Don’t you think it’s absolutely crazy how things go when you start tearing down an old car? You tell yourself, “This time we’re just going to do the brakes” or “This car doesn’t need much more than a tranny overhaul.”
But things never stop there, do they?
That’s how it’s going with the ’68 Triumph TR250 that came into Gunner’s Great Garage a few weeks ago. It was a nice car that had been sitting since 1981 or 1982. It’s also a one-year-only model and the 65th TR250 made. And all the numbers match. So when it’s restored, this car is worth $30,000+; it might even bring close to $40,000.
It’s a car that’s too nice and too rare to just brush paint the chassis and tune up the engine. From sitting so long it has crusty bushings and body mounts. The carburetors would probably leak if you just started the car. And the radiator shop said the core was clogged and a new one would be $450. So do you buy a new, made-in-China radiator out of a catalog for $130 or do you re-core the original, correctly coded radiator at great expense?
You think about all these things as you’re taking another part off. The tranny was shot and had to be pulled, so why not pull the engine? It’s not that hard and it can sure be cleaned better out of the car. While the motor is out, why not rebuild the carbs that are sure to leak? And gee, couldn’t we just undo the bolt, lift the body a bit and change the mounts? Sure we could.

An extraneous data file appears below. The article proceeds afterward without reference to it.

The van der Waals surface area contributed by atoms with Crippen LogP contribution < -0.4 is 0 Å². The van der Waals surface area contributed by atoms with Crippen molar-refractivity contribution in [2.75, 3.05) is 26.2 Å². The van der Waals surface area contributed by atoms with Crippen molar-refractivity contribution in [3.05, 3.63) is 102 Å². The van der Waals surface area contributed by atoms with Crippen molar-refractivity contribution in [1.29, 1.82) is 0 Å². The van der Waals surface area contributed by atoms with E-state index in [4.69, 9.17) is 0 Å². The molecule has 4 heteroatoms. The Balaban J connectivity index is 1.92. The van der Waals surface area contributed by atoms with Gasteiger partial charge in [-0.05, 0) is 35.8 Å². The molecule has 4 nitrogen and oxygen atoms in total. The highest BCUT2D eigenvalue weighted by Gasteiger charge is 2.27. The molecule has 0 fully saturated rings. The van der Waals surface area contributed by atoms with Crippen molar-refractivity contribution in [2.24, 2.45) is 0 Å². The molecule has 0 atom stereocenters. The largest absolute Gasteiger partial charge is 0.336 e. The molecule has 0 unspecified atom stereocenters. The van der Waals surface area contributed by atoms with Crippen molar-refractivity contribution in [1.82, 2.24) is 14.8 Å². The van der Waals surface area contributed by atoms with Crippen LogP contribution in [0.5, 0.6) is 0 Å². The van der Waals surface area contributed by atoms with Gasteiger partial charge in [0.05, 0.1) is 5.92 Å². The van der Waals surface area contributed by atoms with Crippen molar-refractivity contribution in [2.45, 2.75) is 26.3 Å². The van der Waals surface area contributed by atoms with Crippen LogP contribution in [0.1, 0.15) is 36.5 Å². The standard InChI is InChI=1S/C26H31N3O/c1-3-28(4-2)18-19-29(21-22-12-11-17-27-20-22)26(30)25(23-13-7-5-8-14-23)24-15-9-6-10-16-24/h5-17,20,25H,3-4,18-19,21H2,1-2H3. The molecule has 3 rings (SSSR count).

And so it goes. You swear that you’ll only take off a minimum amount of parts, but you wind up going nearly as far as a total restoration. And, hey, while the car is so much disassembled, why not restore it? You tell yourself, it’s silly to do all this and not do the rest.
Unfortunately, taking a car apart is easy. Putting it back together again is a “whole 'nother story.”